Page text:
According to the Singapore constitution, a general election has to be held every five years in Singapore.
Since the previous general election took place in September 2015, this means that we will soon see the dissolution of the parliament, which has a maximum term of five years from the first parliament sitting.
With talks of the next general election is just around the corner, most political parties are preparing for their election campaigns now.
However, Singapore — along with the rest of the world — has been hit by the COVID-19 virus since early this year. As a result of increasing cases on the daily, Singapore has implemented a slew of social distancing measures, which include:
- Closure of entertainment outlets such as bars, nightclubs, discos, cinemas, theatres
- Groups visiting shopping malls must not exceed 10 people
- Suspension of organised tours in public venues, such as sightseeing or guided walking tours
- Suspension of centre-based tuition and enrichment classes
- Suspension of religious services
- Cancellation of events and mass gatherings such as conferences, concerts and sporting events
In public places which are still open, Singaporeans who intentionally sit on a fixed seat marked as not to be occupied will also be deemed guilty of an offence under the Infectious Diseases Act.
Political Rallies Might Be Held Online
As social distancing measures are in full force now and as people are strongly encouraged to stay at home, it is reasonable to expect that this will impact the way the upcoming election will be conducted.
During the past election, thousands of Singaporeans attend live election rallies across the island to hear the debates of the election candidates.
Since gatherings are now prohibited in Singapore, what might potentially happen in the upcoming election rally is that the various political party rallies will be conducted digitally instead of physical rallies.
The next general election might be a trendsetter, and with election rallies moving online, one of the benefit of this is that it may potentially cost lesser to run the rallies digitally.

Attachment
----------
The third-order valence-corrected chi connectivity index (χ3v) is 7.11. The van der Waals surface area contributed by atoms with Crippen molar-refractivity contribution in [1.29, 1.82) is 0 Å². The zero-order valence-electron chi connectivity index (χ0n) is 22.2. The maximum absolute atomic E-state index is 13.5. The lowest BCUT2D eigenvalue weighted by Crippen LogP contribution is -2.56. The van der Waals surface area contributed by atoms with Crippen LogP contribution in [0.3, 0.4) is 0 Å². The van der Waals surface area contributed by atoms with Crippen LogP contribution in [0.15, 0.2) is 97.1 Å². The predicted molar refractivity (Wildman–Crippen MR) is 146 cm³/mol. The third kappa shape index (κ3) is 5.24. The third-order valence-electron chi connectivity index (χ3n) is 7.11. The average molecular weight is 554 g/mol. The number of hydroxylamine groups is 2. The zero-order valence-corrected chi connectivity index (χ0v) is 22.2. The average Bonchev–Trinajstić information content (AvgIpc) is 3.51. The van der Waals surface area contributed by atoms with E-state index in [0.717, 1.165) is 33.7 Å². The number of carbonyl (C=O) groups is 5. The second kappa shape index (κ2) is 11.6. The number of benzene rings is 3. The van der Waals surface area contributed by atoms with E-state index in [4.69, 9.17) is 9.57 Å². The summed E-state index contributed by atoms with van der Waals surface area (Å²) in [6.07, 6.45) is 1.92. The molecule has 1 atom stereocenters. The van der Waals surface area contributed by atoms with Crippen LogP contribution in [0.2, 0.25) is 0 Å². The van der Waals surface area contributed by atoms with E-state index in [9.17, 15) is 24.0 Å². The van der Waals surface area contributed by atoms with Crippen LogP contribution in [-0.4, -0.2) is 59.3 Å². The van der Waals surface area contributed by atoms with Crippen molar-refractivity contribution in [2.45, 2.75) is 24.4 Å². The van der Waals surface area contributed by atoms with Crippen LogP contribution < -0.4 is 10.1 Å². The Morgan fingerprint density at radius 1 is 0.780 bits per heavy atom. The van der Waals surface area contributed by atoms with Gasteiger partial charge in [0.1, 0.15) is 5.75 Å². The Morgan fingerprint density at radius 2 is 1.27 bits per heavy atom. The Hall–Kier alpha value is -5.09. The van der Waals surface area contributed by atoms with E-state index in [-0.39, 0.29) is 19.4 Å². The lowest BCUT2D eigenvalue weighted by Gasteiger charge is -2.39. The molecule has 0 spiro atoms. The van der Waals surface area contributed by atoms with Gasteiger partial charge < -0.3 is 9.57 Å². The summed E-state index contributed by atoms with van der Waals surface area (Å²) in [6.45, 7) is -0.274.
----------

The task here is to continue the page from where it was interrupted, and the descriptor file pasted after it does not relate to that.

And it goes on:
How Much Does A General Election Cost?
To understand more on the cost of election campaigns, we can first take a look at how much the various political parties spent in the last election.
In Singapore, the election is governed by the Parliamentary Elections Act (PEA).
The PEA lays out strict limits as to how much an election candidate can spend during their election campaign so that there is a level playing field and to prevent “money politics” in Singapore.
According to PEA, the maximum spending limit for election expenses is currently set at $4 for every elector listed on the register of electors.
If the candidate is contesting in a Group Representation Constituency (GRC), the amount is then calculated by dividing the total number of registered voters with the number of candidates in the GRC.
At the end of each election, each candidate has to declare and submit their expenses to the Elections Department of Singapore and these expenses are then open to inspection.
According to expenses submitted to the Elections Department, People’s Action Party (PAP) candidates spent $5.3 million on the 89 seats they contested during the last election.
Meanwhile, the expenses of the eight opposition parties contesting these seats totalled $1.8 million.
This brings the total election campaign expenditure to over $7.1 million. In contrast, the overall election campaign expenditure in 2011 totalled to only $5.5 million.
Political Parties May Spend Less This Upcoming General Election
The expenses record submitted showed that candidates spent most of their budget on logistical items such as posters, banners, stage backdrop, fliers, food and refreshments.
In a digital rally format however, all of these expenses can be channeled into more effective digital outreach, such as Facebook advertising, which might actually be cheaper.
According to the Facebook advertising console, a $10 spending can easily reach 640 to 1,900 Singaporeans.
In comparison to a physical rally which have other sunk costs such as manpower, logistics and promotional materials, digital rally can actually be a lot more cost-effective.
Besides being cost-effective, online rallies are also easier to plan and execute. Election candidates can pre-plan their pointers and rallies earlier in a more controlled environment as opposed to a physical rally.
However, the possible downside for an online election rally is that it may pose a slight disadvantage to the oppositions.
The opposition parties have been known for attracting a strong crowd to their physical rallies, which may shift the ground during the nine days of campaigning.
With reduced opportunities for interaction, the opposition will be at a great disadvantage because they’re the ones who will need to invigorate the electorate and get people out to vote.
This could possibly signal be the death knell for Tan Cheng Bock’s new Progress Singapore Party. Without a chance to make his case, he will almost certainly lose because voters haven’t had a chance to hear him out.
What are your thoughts? Do you think online rallies will be feasible and fair?
Featured Image Credit: Chua Chin Hon